The Gabster collars the who's who at the Muttini Mixer and experiences a defining moment at An Evening of Style.
Hello, dahlings! May-hem prevails but recent soirées teemed with pizzazz. The style parade sparkled with four-legged specimens at one lively affair while accomplished women headlined another.
Dogs just want to be arm candy. At the Muttini Mixer, a benefit for the Delaware Humane Association, the dogs were more duded up than their owners—a sure sign that fashion has got legs (four) when owners give them enough rope. Brandi, a white Pomeranian, was very much the glamazon in a sequined red shirt that said “sassy” and a matching tulle collar. “Brandi has a hat, but she doesn’t wear it very well,” confided Brandi’s human companion, Paula Lanham, the association’s volunteer for special events, who left four cats and a bird at home. Abby and Cammie (short for Camilla Parker Dog), aunt-and-niece pugs owned by Chuck and Mary Clayton of Newark, looked delectable in tiered, pink satin dresses that were custom-made at Whiskazz and Pawzz, complete with pink, martini-embroidered leashes. Did Delilah, a golden retriever from the shelter, in a pink velvet ballet dress, feel like the prom girl who wore the same gown (almost)? “It’s a princess dress from Happy Harry’s. She got it for Halloween,” explained Delilah’s owner and personal shopper, Don Swadey of Claymont. With so much canine chic orbiting the runway, so to speak, the Residences at Rodney Square in Wilmington were transformed into a cross between an indoor doggie run and the John Paul Gaultier show in Paris. Not every member of the small whiskered set seemed determined to look like Penelope Cruz on the red carpet, though. JoJo, a chocolate lab, went spiffy in a striped tie from Joseph A. Bank Clothiers, which his owner, Tony Bariglio of Wilmington, described as “one of my best.” Millie, a pretty mixed breed, kept her statement simple: a pearl-trimmed fuchsia collar and leash. Meanwhile, Millie’s master, Ken Pienkos, a public library director in Kennett Square who’d helped with the Humane Association’s rescue effort there, had a gleam in his eye. “I thought maybe the plan would be to open the cat cages at the end of the evening, go wild,” Ken said.
Some adorable felines were up for adoption that night. But dogs, dressed to the nines or no, had superstar status. John Rago, chief of communications and public policy chief for Wilmington Mayor Jim Baker, clutched Brandywine, a one-year-old Havanese he’d saved from a puppy mill in Chester County. Ted Van Name, director of Goodwill Industries, showed off a photo of Bailey, his yellow Lab. And Jackson, a white miniature schnauzer accompanied by Eddie Tocci of New Castle, was a come-as-you-are hit. No swanky threads for this scene-stealer. Prizes were awarded in several categories, and no specimen went home hungry, thanks to doggy treats on trays, catered canapés from Hadfield’s Seafood and a cake from Sweeney’s Bakery. The signature drink: a potent Rin Tin Tini made of Reyka vodka, raspberry liqueur and pineapple juice. According to Patrick Carroll, director of development for the Humane Association, the mixer was a mere kick-off for the organization’s 50th anniversary blowout that’s scheduled for November. Underdogs and top dogs, take your marks.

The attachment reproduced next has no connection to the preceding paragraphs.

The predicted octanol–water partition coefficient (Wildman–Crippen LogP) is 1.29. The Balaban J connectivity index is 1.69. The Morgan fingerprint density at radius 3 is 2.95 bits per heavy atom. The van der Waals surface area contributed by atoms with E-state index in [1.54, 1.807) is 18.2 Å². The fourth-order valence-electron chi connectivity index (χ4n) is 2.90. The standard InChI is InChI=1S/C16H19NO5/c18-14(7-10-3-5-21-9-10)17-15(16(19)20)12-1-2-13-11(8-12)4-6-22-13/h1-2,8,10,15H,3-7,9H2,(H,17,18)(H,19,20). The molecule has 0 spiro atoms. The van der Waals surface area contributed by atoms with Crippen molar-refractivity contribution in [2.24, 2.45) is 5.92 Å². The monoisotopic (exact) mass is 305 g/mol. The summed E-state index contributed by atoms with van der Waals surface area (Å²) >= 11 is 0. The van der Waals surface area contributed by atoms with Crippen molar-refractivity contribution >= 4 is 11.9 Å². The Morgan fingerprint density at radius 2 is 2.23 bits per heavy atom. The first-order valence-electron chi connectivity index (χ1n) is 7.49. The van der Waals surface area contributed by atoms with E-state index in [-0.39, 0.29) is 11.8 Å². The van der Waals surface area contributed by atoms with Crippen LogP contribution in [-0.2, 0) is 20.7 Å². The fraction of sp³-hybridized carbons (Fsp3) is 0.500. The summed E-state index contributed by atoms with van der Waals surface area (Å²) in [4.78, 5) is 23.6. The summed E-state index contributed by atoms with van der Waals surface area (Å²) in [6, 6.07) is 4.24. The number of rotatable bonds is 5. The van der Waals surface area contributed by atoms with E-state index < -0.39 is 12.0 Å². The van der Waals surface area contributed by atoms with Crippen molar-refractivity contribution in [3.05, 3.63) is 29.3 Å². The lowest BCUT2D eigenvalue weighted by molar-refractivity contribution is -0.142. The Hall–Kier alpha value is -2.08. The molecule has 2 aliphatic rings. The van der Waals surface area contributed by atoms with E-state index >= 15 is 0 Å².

“You get to go to the neatest things. You know that?” WJBR’s Michael Waite told Gabby at YWCA Delaware’s Evening of Style. So does he, but we couldn’t agree more. This black-tie gala celebrated five prominent honorees plus a slew of other women from presenting sponsors—proactive ladies all, who pack community punch. And the backdrop was soooo elegant: The Raskob Mansion at Archmere Academy, drenched in a younger-than-springtime atmosphere. “What makes tonight special? This is a magical place, full of history. Look at the Tiffany ceiling,” said Ajit Mathew George, a co-chair, with his wife, Sarah Brown. Candles floated amid rose petals in the courtyard’s fountain while Sugarfoot Fine Food garnished its gourmet extravaganzas with blossoms from Flowers by Yukie.
Our question to attendees—what defines style?—elicited some surprising answers. Said Ruth Sokolowski, former YWCA director, “To really have style, you have to be unique. It should be your essence.” Her friend Gail Townsend believed, “Style is the ability to help others feel good about themselves.” To YWCA director Ginny Marino, style is “self-confidence, being genuine and being classy.” YWCA marketing director Christen Battaglia said, “Style is doing what you do best and being comfortable doing it.” Attorney Shaku Bhaya, a member of the YWCA board, saw style as comfort-related, too. “I’m a ‘heel’ girl,” Shaku explained, referring to her footwear of choice. “My friends help me get dressed.” Since no one equated style with blowing two weeks’ salary to look fabulous, we consulted a gal who always looks as if she does: Claire DeMatteis of Wilmington. “Style is presence,” Claire observed. The men showed a bit of style themselves. Jerry Bilton, executive director of Community Service Building Corp., owns three tuxes. He paired his choice with his silver-paisley wedding tie to look sharp. While City Council president Ted Blunt stayed focused on the blackjack table, State Senator Charlie Copeland and his wife, Bonnie, socialized. “I feel like I’m at a debutante party,” George Meldrum of Wilmington remarked during the procession of honorees… Ta-ta, ’til next time. D